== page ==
A Greener Planet
A story of Kurdistan Renaissance
Walking through the Kurdish forest, billowing oak trees young and old surrounding you, dry leaves underfoot crunch. It’s a sunny day in May; you feel the warm breeze soothing your face. Your eyes follow a bird and you look up to the sky; you feel that it is mirrored in the blue anemones carpeting the ground. Oh beautiful nature … It’s beautiful indeed! But to experience nature like this in Kurdistan you might have to travel back in time, or to the future perhaps…
Many hills which are currently bare in the Kurdistan region of Iraq used to be covered by woodland, home to many species of flora and fauna. Many species of oak grew across the mountains, but most prevalent was *Quercus brantii*, Brant’s Oak, its silver-grey leaves ideally suited to the altitude and the hot summer sun, its tough bark resisting grazers, and its tenacious roots literally holding the steep hillsides together.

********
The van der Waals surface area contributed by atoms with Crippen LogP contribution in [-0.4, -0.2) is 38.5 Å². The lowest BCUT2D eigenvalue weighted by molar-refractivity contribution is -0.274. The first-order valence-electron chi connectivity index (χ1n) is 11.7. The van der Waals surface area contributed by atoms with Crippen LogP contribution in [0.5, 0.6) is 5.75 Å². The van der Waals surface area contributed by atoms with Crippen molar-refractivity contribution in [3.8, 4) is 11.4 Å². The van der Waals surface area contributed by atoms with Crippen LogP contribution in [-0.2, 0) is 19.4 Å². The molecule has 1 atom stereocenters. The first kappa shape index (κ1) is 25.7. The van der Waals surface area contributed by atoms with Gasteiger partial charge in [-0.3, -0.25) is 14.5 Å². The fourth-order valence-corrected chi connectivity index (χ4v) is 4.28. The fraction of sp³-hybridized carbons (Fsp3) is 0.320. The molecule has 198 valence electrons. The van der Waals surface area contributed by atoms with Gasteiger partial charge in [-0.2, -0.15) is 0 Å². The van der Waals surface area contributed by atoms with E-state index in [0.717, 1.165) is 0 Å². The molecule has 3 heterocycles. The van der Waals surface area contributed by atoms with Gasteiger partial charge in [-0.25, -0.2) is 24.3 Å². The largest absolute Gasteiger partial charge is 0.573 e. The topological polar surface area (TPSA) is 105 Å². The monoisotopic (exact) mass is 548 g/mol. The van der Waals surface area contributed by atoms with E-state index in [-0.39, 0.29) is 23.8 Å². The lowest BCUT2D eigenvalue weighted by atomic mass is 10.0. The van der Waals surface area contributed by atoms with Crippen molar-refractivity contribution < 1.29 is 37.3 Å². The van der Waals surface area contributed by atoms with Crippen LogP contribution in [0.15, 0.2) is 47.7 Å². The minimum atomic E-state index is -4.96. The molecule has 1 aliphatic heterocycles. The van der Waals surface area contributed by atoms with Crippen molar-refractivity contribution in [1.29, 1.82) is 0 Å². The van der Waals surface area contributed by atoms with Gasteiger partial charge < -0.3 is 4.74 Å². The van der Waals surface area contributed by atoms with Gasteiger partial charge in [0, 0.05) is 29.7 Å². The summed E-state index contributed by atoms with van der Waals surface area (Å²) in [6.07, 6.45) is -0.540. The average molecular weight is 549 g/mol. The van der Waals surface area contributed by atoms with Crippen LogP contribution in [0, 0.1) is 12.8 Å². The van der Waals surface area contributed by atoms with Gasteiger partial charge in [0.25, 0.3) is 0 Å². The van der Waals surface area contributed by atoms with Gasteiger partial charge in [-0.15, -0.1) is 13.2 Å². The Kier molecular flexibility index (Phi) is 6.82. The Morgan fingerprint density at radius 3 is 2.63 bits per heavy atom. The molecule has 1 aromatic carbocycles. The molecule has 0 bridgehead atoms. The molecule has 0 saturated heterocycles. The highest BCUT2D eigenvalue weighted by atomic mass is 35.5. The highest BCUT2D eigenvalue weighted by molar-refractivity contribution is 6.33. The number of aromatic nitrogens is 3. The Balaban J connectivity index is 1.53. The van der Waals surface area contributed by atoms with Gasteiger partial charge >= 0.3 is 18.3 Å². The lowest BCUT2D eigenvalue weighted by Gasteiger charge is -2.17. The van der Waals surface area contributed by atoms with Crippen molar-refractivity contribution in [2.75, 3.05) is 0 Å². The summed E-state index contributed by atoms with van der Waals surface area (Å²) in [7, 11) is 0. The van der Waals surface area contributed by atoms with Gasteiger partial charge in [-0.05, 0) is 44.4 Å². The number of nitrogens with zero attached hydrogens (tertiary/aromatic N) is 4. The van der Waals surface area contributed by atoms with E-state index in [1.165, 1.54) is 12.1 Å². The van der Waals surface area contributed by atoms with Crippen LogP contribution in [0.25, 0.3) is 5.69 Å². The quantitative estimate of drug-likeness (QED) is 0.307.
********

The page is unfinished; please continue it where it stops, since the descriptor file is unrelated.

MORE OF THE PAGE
Acres of woodland lost by
wildfires and deforestation
Devastatingly, more than 2.2 million acres of Kurdistan Region woodland was lost between 1999 and 2018, destroyed by wildfires and deforestation particularly linked to conflict in the region.
Acres of land burned by
Turkish and Iranian bombs
Most recently, nearly 5,000 acres of land were burned in the Kurdistan Region by Turkish and Iranian bombs in the summer of 2020 alone GO TO SOURCE , and this has had a visible effect on the hills around the Kurdistan capital, Erbil. Without tree roots holding the earth together, erosion is visibly accelerating; small gullies thread the hillsides, and the soil that remains is friable and degraded.
Maximum temperatures recently reached
due to global warming
Kurdistan sits at the boundaries of two climate systems, with the arid air of Iran on one side meeting the air from the arid regions of Iraq on the other. As much as 31% of Iraq is desert, with low rainfall and very high temperatures in the summer months, and in recent years the effects of climate change due to global warming have been amplified, with temperatures reaching 53 degrees Celsius.
What is Hasar Organisation?
Why Oak Trees?
Where to find these Oaks?